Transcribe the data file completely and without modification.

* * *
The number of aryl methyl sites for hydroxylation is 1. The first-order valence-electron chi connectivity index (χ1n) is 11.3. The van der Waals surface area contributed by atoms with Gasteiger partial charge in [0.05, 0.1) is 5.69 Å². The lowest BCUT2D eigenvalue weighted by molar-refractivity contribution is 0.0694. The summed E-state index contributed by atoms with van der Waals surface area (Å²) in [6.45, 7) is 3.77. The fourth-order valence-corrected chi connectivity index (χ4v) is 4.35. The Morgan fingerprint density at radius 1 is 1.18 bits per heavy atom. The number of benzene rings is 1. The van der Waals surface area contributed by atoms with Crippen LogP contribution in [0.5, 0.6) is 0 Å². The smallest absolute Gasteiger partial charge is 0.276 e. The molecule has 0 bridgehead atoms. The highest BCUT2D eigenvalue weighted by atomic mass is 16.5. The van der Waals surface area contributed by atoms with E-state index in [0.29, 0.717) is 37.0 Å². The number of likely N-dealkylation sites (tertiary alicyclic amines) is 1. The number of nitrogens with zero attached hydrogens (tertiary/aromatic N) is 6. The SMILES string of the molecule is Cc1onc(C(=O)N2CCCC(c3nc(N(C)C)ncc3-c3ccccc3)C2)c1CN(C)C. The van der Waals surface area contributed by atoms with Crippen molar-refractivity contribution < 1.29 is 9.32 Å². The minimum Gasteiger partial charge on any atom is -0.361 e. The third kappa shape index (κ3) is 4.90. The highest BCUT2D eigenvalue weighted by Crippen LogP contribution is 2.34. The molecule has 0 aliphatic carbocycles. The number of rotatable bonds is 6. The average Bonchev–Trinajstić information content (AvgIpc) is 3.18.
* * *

The number of aryl methyl sites for hydroxylation is 1. The first-order valence-electron chi connectivity index (χ1n) is 11.3. The van der Waals surface area contributed by atoms with Gasteiger partial charge in [0.05, 0.1) is 5.69 Å². The lowest BCUT2D eigenvalue weighted by molar-refractivity contribution is 0.0694. The summed E-state index contributed by atoms with van der Waals surface area (Å²) in [6.45, 7) is 3.77. The fourth-order valence-corrected chi connectivity index (χ4v) is 4.35. The Morgan fingerprint density at radius 1 is 1.18 bits per heavy atom. The number of benzene rings is 1. The van der Waals surface area contributed by atoms with Crippen LogP contribution in [0.5, 0.6) is 0 Å². The smallest absolute Gasteiger partial charge is 0.276 e. The molecule has 0 bridgehead atoms. The highest BCUT2D eigenvalue weighted by atomic mass is 16.5. The van der Waals surface area contributed by atoms with E-state index in [0.29, 0.717) is 37.0 Å². The number of likely N-dealkylation sites (tertiary alicyclic amines) is 1. The number of nitrogens with zero attached hydrogens (tertiary/aromatic N) is 6. The SMILES string of the molecule is Cc1onc(C(=O)N2CCCC(c3nc(N(C)C)ncc3-c3ccccc3)C2)c1CN(C)C. The van der Waals surface area contributed by atoms with Crippen molar-refractivity contribution < 1.29 is 9.32 Å². The minimum Gasteiger partial charge on any atom is -0.361 e. The third kappa shape index (κ3) is 4.90. The highest BCUT2D eigenvalue weighted by Crippen LogP contribution is 2.34. The molecule has 0 aliphatic carbocycles. The number of rotatable bonds is 6. The average Bonchev–Trinajstić information content (AvgIpc) is 3.18.